Better yet. What are fish looking for? That would require us to think about what fish seek. We all know the theory “dark colors for dark conditions”. The other train of thought is “opaque colors in dark conditions” or “transparent colors in light conditions”. Set those theories aside a while.
Let us think like a fish for a few minutes. Okay, you are fish. You are swimming along just off the bottom. Your eyes are on top of your head, so you gaze upward constantly. The barometric pressure is steady. You are a happy, yet hungry fish.
You see something. The sun’s position behind this critter reveals little at first. Then you see a constant flash of the Road Runner blade. It appears to be breathing as it makes its descent. Then the white body becomes visible. The lure changes direction and begins to swim parallel to the bottom. Your fins expand and you charge the lure.
Wake up. Are you back? What did you learn? Fish look up all the time. The shad, shiners, and minnows they eat, have a white belly. Fish are naturally trained to seek white bellies.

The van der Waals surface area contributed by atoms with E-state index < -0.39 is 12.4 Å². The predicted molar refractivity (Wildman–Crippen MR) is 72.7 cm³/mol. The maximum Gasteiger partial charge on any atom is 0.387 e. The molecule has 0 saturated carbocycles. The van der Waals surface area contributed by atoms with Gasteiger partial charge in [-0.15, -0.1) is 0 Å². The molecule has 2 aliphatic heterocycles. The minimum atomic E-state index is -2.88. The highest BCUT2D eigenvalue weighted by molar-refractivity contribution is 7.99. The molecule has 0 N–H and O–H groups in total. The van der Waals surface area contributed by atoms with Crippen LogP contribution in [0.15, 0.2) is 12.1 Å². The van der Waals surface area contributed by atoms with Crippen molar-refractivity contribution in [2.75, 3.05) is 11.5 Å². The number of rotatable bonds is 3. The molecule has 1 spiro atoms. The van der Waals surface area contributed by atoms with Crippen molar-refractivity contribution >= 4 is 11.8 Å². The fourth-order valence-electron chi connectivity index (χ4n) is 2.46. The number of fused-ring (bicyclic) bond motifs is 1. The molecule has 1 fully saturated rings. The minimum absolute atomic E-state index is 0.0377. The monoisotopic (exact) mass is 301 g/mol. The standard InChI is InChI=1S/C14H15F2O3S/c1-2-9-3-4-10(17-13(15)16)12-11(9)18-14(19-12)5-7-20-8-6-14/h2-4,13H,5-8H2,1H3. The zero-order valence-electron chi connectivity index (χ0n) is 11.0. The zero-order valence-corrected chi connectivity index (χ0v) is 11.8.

The theory has repeated itself so many times personally, it makes us chuckle. We will throw a half-dozen colors; switch to white and boom, fish on!
Confirmation came again as we tested the Reality Shad Buffet Rig®. Both Ron and I have not caught a fish on the top lure. The bottom lure has been the exclusive winner. This will change as more anglers fish the lure for aggressive species like Sea Trout and Smallmouth Bass.
White variations work well like pearl, albino shad, Tennessee shad, black shad, opening night, and silver phantom.
Mitigating factors about the white theory include species that eat a healthy bug diet; like panfish and brook trout for example.
Now get out there and think like a fish.